Objectives: We examined the use, procurement, and motivations for the use of diverted buprenorphine/naloxone among injecting and noninjecting opioid users in an urban area.
Methods: A survey was self-administered among 51 injecting opioid users and 49 noninjecting opioid users in Providence, RI. Participants were recruited from a fixed-site syringe exchange program and a community outreach site between August and November 2009.
Results: A majority (76%) of participants reported having obtained buprenorphine/naloxone illicitly, with 41% having done so in the previous month. More injection drug users (IDUs) than non-IDUs reported the use of diverted buprenorphine/naloxone (86% vs 65%, P = 0.01). The majority of participants who had used buprenorphine/naloxone reported doing so to treat opioid withdrawal symptoms (74%) or to stop using other opioids (66%) or because they could not afford drug treatment (64%). More IDUs than non-IDUs reported using diverted buprenorphine/naloxone for these reasons. Significantly more non-IDUs than IDUs reported ever using buprenorphine/naloxone to “get high” (69% vs 32%, P < 0.01). The majority of respondents, both IDUs and non-IDUs, were interested in receiving treatment for opioid dependence, with greater reported interest in buprenorphine/naloxone than in methadone. Common reasons given for not being currently enrolled in a buprenorphine/naloxone program included cost and unavailability of prescribing physicians.
Conclusions: The use of diverted buprenorphine/naloxone was common in our sample. However, many opioid users, particularly IDUs, were using diverted buprenorphine/naloxone for reasons consistent with its therapeutic purpose, such as alleviating opioid withdrawal symptoms and reducing the use of other opioids. These findings highlight the need to explore the full impact of buprenorphine/naloxone diversion and improve the accessibility of buprenorphine/naloxone through licensed treatment providers.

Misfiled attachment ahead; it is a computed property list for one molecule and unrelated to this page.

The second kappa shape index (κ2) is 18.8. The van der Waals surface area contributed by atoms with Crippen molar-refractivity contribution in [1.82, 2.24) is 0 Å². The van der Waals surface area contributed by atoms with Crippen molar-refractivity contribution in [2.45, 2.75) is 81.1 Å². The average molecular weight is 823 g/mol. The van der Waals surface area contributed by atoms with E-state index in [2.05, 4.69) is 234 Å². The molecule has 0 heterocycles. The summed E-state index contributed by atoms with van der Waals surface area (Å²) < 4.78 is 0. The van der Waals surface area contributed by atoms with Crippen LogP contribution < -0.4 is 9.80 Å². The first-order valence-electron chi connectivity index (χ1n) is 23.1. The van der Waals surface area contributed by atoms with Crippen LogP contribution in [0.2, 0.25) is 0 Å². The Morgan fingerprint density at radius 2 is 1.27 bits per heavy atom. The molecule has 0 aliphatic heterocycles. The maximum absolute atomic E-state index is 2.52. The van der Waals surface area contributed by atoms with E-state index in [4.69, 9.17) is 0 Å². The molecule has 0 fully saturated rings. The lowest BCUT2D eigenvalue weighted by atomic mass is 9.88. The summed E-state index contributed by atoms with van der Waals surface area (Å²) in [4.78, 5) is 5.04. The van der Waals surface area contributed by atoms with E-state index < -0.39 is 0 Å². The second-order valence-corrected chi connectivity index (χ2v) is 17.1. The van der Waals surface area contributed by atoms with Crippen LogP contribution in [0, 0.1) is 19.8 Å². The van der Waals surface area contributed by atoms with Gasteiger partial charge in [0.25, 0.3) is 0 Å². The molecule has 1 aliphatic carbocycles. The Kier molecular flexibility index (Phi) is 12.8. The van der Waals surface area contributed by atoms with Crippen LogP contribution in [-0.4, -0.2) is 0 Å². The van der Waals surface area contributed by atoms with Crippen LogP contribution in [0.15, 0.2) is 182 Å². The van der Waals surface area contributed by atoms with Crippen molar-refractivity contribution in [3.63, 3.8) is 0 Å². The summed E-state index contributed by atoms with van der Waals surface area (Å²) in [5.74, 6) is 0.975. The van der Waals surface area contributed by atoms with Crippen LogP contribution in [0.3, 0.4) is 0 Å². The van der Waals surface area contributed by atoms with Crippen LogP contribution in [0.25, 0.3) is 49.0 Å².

From the Division of Infectious Diseases and the Center for Prisoner Health and Human Rights (ARB, MY, JJF, JDR, NDZ), The Miriam Hospital, Providence, RI; Yale School of Medicine (ARB), New Haven, CT; and Warren Alpert Medical School of Brown University (JDR, NDZ), Providence, RI.
Send correspondence and reprint requests to Nickolas D. Zaller, PhD, The Miriam Hospital, 164 Summit Avenue, RISE/CFAR Room 109, Providence, RI 02906. E-mail: email@example.com.
Supported by grant P30-AI-42853 from the National Institutes of Health, Center for AIDS Research (NIH/CFAR), P30DA013868 from the Center for Drug Abuse and AIDS Research (CDAAR), R01DA018641 and K24DA022112 from the National Institute on Drug Abuse, NIH (NIDA/NIH).
The content is solely the responsibility of the authors and does not necessarily represent the official views of NIDA or the NIH.
Received July 23, 2010
Accepted October 24, 2010